Venezuela’s President Hugo Chávez has arrived in Cuba to undergo surgery for an aggressive form of cancer, “leaving behind a nation hanging on the outcome of his treatment,” The New York Times reports:
Chávez’s supporters prayed for his recovery as opponents tried to adjust to what could be a vastly changed political landscape two months after an electoral defeat left them demoralized and scrambling to keep from losing more ground…. Chávez named a political successor, asking his followers to throw their support behind Vice President Nicolás Maduro.
Maduro is “considered to belong to a radical leftist wing of Chávez’s movement that is closely aligned with Cuba’s communist government,” notes one observer.
He may inherit political power, “but he definitely can’t inherit the charisma” of Chávez, said Luis Vicente Leon, a pollster who heads the Venezuelan firm Datanalisis:
He said that during his nearly 14 years in office Chávez has been the glue that has held together groups from radical leftists to moderates, as well as military factions… Maduro faces monumental challenges in trying to stand in for his mentor and hold together the president’s diverse “Chávismo” movement, while also coping with economic problems that are weighing on the government.
“Internal divisions could make the revolution unstable in the future,” Leon said.
The status quo is unsustainable, according to a former Venezuelan trade minister and leading analyst.
“Chávismo without Chávez can only exist for a short time,” said Moises Naim, a board member of the National Endowment for Democracy. “It all depends on oil prices and on what alliances the Chávistas can make.”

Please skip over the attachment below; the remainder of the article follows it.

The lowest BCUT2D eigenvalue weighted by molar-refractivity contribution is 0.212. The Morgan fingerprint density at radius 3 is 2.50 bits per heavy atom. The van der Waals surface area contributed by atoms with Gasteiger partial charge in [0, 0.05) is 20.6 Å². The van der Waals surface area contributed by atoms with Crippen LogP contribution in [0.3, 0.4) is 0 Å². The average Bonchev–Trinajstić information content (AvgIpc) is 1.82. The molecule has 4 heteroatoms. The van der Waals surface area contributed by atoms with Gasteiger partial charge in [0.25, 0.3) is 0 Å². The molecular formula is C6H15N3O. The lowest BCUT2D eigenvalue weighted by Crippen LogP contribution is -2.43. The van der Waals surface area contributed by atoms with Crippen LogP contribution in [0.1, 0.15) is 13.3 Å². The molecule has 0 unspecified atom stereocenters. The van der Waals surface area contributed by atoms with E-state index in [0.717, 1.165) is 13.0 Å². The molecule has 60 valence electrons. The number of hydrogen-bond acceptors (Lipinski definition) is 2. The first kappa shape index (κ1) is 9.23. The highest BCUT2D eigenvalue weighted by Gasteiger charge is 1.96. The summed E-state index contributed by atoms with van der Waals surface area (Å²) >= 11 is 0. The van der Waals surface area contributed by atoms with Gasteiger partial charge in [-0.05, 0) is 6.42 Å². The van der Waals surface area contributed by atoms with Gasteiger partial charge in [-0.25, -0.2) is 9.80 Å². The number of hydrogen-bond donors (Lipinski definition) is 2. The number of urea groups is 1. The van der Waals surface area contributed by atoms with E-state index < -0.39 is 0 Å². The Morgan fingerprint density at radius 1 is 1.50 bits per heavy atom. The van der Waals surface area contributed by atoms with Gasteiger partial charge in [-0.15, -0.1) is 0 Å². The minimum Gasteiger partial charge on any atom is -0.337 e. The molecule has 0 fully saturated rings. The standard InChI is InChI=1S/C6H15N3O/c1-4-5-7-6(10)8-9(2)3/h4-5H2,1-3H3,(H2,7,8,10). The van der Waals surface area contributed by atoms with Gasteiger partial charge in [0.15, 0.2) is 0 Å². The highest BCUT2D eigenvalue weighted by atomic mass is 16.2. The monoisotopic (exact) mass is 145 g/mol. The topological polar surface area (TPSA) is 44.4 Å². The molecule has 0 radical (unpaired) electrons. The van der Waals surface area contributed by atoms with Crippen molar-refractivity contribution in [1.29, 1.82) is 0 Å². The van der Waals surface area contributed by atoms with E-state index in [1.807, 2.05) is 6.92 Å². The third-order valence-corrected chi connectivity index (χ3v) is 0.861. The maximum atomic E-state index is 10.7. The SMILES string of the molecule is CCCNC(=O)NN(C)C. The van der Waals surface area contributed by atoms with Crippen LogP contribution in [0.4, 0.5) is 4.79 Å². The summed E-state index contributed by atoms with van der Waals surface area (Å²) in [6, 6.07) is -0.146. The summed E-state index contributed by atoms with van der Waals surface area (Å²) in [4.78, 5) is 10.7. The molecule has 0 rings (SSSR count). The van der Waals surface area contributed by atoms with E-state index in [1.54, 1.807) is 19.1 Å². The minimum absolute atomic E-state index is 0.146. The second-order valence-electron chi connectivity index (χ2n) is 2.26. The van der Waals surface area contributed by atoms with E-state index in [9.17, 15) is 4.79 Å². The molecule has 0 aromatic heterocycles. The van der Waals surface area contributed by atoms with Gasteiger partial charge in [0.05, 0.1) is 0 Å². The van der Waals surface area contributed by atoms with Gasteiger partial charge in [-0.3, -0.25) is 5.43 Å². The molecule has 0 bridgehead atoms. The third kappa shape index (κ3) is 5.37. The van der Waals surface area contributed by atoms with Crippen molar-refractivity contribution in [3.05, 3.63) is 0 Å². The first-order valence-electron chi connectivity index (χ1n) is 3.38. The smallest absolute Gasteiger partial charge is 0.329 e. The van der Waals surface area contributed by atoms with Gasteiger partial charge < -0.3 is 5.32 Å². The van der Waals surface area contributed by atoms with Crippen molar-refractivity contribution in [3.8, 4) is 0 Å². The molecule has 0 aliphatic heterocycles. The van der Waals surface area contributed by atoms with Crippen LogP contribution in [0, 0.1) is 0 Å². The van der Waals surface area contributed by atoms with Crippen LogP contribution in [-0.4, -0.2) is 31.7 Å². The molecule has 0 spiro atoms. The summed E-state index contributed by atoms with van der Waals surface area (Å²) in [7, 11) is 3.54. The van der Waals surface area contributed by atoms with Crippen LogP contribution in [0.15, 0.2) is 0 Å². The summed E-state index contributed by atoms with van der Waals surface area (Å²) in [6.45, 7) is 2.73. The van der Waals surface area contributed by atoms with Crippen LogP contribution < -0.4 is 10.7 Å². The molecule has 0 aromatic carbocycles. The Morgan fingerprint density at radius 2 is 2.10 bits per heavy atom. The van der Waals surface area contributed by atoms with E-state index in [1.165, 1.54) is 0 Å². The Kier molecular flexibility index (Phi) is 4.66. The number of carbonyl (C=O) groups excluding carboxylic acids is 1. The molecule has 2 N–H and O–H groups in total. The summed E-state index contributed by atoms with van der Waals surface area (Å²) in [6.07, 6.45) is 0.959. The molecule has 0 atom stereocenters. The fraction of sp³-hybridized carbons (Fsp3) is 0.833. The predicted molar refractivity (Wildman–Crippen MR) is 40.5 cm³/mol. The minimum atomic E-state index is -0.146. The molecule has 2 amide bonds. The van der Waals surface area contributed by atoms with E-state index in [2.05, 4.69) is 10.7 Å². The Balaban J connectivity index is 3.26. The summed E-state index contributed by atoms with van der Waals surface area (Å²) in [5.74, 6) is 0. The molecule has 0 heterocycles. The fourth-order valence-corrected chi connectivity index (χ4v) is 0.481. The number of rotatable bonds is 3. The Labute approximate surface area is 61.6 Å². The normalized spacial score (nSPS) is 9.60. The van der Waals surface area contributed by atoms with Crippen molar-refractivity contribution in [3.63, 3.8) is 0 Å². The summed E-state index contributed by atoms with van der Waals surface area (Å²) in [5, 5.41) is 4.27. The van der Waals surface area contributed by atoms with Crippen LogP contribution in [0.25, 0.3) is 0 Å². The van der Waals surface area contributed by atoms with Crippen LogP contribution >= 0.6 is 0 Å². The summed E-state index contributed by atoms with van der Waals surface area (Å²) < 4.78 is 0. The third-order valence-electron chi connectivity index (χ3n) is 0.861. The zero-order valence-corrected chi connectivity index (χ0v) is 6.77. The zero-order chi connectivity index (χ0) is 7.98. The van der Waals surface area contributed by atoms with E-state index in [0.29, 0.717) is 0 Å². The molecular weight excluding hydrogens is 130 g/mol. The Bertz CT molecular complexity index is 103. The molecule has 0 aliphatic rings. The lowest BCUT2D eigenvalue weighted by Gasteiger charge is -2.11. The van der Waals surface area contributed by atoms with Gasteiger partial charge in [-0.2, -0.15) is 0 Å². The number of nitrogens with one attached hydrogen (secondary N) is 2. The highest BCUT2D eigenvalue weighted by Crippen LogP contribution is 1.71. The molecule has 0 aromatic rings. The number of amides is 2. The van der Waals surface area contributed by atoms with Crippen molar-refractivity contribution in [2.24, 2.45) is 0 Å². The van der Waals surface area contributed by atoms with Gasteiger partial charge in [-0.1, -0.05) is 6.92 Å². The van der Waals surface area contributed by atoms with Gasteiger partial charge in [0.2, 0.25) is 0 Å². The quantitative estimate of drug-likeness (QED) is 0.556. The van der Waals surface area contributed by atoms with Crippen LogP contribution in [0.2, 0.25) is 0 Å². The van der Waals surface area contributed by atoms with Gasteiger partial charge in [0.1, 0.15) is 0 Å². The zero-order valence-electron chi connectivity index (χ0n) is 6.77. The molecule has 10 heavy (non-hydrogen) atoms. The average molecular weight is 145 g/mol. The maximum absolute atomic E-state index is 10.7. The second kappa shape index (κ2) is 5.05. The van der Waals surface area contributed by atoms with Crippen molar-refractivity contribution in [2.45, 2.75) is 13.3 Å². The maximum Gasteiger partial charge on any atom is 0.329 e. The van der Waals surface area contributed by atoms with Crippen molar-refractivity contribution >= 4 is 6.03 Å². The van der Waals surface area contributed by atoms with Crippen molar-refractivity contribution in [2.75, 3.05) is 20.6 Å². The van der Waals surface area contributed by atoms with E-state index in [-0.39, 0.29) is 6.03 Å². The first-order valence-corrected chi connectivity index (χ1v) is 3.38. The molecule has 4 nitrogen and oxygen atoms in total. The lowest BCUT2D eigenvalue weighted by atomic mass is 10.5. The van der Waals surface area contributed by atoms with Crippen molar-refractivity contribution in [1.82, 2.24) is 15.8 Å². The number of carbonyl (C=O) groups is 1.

Venezuela’s economy grew about 5% this year due to government spending ahead of the October election. But there are growing strains, including an overvalued currency that is causing an acute dollar shortage, hurting the ability of the government to import everything from food to cars. Bolivars in the country’s black market are trading for about 15 per dollar versus an official rate of 4.3.
Most economists had expected the government to devalue the bolivar in January, but that may be postponed if there is the chance of a new election. Either way, economic growth is expected to slow dramatically.
“If oil prices stay relatively high, Chávismo without Chávez is likely to continue,” said Javier Corrales, an expert in Venezuela at Amherst College in Massachusetts. “Populist regimes collapse when they run out of money.”
The country’s democratic opposition is demanding that any successor must secure electoral legitimacy.
“Here in Venezuela, when someone leaves office, the nation has the last word,” said Miranda Gov. Henrique Capriles, who lost to Chávez in October’s presidential election. “We’re in Venezuela, not Cuba.”
Capriles, the governor of Miranda province, is being challenged by Chávistas in a forthcoming election.
Now with President Chávez naming his successor, the gubernatorial election in Miranda is becoming a test of succession within the opposition over who could potentially have the legitimacy to lead in the post-Chávez era,” notes Americas Quarterly Editor-in-Chief Christopher Sabatini.
Other observers echo his assessment of the opposition’s prospects.